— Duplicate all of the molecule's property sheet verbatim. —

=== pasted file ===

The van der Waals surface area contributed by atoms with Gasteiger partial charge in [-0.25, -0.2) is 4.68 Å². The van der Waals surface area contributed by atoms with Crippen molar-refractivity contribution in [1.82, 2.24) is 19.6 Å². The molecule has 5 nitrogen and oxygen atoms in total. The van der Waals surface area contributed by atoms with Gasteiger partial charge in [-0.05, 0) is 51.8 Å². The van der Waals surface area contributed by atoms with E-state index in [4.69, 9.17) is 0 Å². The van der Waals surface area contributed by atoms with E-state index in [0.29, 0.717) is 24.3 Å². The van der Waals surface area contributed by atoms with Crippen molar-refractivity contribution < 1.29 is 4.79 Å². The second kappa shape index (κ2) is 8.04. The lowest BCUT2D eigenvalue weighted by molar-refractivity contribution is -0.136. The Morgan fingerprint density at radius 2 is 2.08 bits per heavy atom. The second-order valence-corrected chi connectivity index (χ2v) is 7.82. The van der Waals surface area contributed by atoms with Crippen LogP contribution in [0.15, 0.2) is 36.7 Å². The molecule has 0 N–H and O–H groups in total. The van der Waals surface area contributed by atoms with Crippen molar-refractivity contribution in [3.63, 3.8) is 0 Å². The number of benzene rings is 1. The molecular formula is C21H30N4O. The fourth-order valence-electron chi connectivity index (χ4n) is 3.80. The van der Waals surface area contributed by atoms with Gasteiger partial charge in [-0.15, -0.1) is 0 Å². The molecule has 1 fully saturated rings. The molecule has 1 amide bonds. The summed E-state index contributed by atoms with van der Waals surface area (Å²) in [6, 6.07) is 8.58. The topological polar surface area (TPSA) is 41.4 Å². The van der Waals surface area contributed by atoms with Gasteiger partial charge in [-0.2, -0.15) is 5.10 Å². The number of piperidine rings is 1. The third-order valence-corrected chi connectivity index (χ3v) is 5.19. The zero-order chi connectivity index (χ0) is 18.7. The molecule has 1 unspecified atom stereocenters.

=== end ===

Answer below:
The van der Waals surface area contributed by atoms with Gasteiger partial charge in [-0.25, -0.2) is 4.68 Å². The van der Waals surface area contributed by atoms with Crippen molar-refractivity contribution in [1.82, 2.24) is 19.6 Å². The molecule has 5 nitrogen and oxygen atoms in total. The van der Waals surface area contributed by atoms with Gasteiger partial charge in [-0.05, 0) is 51.8 Å². The van der Waals surface area contributed by atoms with E-state index in [4.69, 9.17) is 0 Å². The van der Waals surface area contributed by atoms with E-state index in [0.29, 0.717) is 24.3 Å². The van der Waals surface area contributed by atoms with Crippen molar-refractivity contribution < 1.29 is 4.79 Å². The second kappa shape index (κ2) is 8.04. The lowest BCUT2D eigenvalue weighted by molar-refractivity contribution is -0.136. The Morgan fingerprint density at radius 2 is 2.08 bits per heavy atom. The second-order valence-corrected chi connectivity index (χ2v) is 7.82. The van der Waals surface area contributed by atoms with Crippen LogP contribution in [0.15, 0.2) is 36.7 Å². The molecule has 0 N–H and O–H groups in total. The van der Waals surface area contributed by atoms with Crippen molar-refractivity contribution in [3.63, 3.8) is 0 Å². The number of benzene rings is 1. The molecular formula is C21H30N4O. The fourth-order valence-electron chi connectivity index (χ4n) is 3.80. The van der Waals surface area contributed by atoms with Gasteiger partial charge in [-0.15, -0.1) is 0 Å². The molecule has 1 fully saturated rings. The molecule has 1 amide bonds. The summed E-state index contributed by atoms with van der Waals surface area (Å²) in [6, 6.07) is 8.58. The topological polar surface area (TPSA) is 41.4 Å². The van der Waals surface area contributed by atoms with Gasteiger partial charge in [-0.2, -0.15) is 5.10 Å². The number of piperidine rings is 1. The third-order valence-corrected chi connectivity index (χ3v) is 5.19. The zero-order chi connectivity index (χ0) is 18.7. The molecule has 1 unspecified atom stereocenters.